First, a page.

BALTIMORE (WJZ) — After a stretch of cherry trees were deliberately damaged in Catonsville, the neighborhood came together to save them and replace the ones that were too killed.
More than half of the trees vandalized on Edmondson Ave. will be replaced as part of a community event that brought together hundreds of volunteers.
With shovels in hand, the volunteers prepared the planting site for new cherry trees.
“We are not only replacing what was there, we’re making it better,” said Jim Himel, Catonsville Tree Canopy director.
“Our community gives so much to us, and especially when it comes to the trees,” said volunteer Susan Szulinski. “We take so much from the earth, so it’s good to give back.”
Someone sliced the trunks and drilled holes to add poison.
People in the neighborhood tried to nurse them back to health, and were able to save about a third.
“Watering the trees every day, adopting an individual tree, putting their family name on it to say they’re going to take care of it. A tremendous effort,” Himel said.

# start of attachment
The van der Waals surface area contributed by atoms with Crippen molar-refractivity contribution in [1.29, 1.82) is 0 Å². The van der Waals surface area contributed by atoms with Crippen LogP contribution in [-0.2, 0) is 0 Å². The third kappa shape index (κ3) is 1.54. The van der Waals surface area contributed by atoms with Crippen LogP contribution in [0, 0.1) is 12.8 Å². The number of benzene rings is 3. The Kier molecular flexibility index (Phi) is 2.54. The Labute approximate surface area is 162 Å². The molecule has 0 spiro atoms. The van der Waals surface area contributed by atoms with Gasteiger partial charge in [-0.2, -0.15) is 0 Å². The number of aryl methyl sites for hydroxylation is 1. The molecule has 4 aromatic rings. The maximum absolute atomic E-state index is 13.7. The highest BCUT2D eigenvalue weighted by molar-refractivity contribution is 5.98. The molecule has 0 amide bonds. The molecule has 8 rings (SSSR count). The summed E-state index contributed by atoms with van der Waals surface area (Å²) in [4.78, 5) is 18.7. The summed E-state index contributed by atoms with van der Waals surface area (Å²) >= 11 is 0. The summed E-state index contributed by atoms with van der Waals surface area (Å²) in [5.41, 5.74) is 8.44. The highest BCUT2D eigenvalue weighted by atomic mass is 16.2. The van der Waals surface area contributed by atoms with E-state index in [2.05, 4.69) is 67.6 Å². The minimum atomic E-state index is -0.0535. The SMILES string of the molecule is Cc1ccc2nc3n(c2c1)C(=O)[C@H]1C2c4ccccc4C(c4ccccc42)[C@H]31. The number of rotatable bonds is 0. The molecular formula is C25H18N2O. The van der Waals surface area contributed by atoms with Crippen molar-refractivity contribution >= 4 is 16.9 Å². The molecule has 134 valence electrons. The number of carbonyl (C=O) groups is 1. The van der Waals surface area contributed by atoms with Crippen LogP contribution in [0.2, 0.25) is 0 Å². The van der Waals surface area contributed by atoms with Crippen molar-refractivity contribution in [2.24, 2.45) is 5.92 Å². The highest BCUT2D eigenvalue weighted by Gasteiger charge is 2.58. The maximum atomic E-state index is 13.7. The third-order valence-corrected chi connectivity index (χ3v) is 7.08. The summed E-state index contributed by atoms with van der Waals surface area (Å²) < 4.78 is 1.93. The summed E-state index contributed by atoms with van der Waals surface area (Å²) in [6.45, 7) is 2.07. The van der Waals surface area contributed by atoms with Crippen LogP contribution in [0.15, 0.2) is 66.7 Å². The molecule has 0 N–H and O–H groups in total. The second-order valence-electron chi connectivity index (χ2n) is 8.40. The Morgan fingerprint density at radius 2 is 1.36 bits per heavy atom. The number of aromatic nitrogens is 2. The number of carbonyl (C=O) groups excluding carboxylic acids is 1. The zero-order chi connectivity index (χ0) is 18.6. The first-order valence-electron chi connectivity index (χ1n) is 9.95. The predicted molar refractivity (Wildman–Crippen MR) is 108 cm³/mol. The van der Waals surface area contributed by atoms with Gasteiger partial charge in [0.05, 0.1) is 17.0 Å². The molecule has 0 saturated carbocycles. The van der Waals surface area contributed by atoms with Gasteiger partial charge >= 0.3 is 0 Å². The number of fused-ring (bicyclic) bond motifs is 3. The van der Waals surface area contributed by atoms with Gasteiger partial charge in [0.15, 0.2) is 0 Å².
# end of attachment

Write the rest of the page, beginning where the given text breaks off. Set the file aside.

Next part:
The vandalized trees were planted about two years ago.
They’re the same variety as the ones in Washington D.C. that attract thousands of tourists when they bloom in the spring.
“I think whoever did vandalize the trees was hoping that it would destroy this project,” said councilman Tom Quirk. “What it did instead, just 180 degrees opposite, more and more people galvanized behind this project, and whoever did this lost.”
The Catonsville Tree Canopy Project took the lead, calling on volunteers and donors to help replace the 20 trees that were killed.
“Not only do we work here, but we live here, so this is a project that’s close to our heart, so that’s why we are all here,” said Szulinski.
A project that brought people of all ages together to enjoy for generations.
And the work to beautify this neighborhood will continue next year, in the spring they plan to add 50 rose bushes next to the trees.
If you have any information on the suspects who damaged the trees, please contact Baltimore County police.